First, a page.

1989 Murray vs. General Electric Company United Flight 232
This trial was the only one actually taken to verdict arising out of the crash of United 232. The plaintiff was a flight attendant whose principal injury was post traumatic stress disorder. She was too afraid to fly as a crewmember after experiencing the terror of the United 232 disaster. Verdicts in such cases had not exceeded $125,000 before a jury in the United States District Court for the Eastern District of Pennsylvania awarded the plaintiff one million three hundred thousand dollars ($1,300,000).
This verdict remains the largest ever in aviation for post traumatic stress disorder. The Wolk Law Firm also represented a number of families who lost loved ones in the crash. All other settlements were very favorable to the families of the victims. Arthur Wolk was on the Plaintiffs’ Steering Committee and, before his settlements and verdict, was lead trial counsel. Most notable was that on an appearance on Larry King Live within hours of the crash, Arthur Wolk correctly identified the cause of the crash, an achievement that caused Larry King not only to write a letter complimentary to Arthur Wolk, but also to have him back on his show more than twenty times since 1989 to speak on matters of aviation safety and airplane accidents.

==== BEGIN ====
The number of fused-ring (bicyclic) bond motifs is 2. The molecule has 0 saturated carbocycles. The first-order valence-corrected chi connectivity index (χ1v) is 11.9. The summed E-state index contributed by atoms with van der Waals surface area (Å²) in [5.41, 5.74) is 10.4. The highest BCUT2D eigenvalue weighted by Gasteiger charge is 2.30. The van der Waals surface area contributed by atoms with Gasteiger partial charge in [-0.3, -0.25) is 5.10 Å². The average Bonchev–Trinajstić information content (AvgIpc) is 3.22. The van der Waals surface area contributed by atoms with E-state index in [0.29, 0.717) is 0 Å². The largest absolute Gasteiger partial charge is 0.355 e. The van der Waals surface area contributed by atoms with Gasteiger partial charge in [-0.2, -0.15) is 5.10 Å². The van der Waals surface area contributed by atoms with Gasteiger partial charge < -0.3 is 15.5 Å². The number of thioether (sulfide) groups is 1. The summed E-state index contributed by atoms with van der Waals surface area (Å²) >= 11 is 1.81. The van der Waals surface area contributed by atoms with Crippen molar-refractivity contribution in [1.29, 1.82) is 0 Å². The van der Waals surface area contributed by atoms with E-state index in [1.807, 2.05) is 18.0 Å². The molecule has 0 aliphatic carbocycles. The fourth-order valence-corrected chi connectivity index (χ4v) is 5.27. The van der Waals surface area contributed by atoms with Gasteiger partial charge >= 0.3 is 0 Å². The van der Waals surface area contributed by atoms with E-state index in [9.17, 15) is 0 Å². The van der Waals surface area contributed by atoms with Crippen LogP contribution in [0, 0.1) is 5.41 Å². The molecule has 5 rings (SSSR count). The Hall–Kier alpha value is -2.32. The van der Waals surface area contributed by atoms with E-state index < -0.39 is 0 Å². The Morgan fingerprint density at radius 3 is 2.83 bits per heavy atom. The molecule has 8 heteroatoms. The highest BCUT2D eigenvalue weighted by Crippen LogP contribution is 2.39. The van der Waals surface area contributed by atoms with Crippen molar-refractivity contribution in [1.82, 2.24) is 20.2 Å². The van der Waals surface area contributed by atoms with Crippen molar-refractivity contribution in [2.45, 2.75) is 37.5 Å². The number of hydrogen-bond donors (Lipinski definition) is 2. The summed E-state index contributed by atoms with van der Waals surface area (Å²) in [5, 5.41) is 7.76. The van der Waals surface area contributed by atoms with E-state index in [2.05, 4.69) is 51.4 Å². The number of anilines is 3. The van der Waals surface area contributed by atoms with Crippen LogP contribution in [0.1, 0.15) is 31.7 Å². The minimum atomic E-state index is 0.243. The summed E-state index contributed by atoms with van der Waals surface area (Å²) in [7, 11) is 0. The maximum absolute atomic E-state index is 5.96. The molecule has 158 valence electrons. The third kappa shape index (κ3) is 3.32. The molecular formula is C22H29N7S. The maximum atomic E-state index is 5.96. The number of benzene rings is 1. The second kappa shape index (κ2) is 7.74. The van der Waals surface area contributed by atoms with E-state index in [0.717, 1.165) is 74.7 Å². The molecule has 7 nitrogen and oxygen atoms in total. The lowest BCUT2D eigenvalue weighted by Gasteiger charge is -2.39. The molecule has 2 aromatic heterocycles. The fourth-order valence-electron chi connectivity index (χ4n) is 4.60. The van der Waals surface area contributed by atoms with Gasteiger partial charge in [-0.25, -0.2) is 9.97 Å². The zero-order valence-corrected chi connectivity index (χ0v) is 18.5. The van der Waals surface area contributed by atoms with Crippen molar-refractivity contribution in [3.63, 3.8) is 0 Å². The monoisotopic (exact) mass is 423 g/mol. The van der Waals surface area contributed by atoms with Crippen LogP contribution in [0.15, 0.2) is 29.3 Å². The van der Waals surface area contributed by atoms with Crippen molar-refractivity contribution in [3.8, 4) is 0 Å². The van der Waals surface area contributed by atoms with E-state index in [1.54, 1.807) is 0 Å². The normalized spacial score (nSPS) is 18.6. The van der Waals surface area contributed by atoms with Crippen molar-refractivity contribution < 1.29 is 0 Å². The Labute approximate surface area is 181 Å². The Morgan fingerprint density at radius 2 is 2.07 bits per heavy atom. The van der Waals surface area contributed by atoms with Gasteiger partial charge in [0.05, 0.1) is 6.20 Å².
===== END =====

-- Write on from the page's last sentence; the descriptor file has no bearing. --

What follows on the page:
1989 Caption Confidential
This six million dollar ($6,000,000) settlement was paid for the loss of a pilot whose aircraft crashed on approach to an airport when dirt contaminated the fuel control and caused an engine to roll back to flight idle. The manufacturer was required to issue a corrective service bulletin as part of the settlement.
1989 Schofield vs. Piper Aircraft Corporation
A jury awarded the parents of a young pilot the largest verdict for loss of a child by parents who were not dependent. The six million dollar ($6,000,000) verdict arose from the crash of a Piper Aztec on approach in bad weather when one of the wing flaps suddenly retracted due to the failure of a part that had failed repeatedly in the past.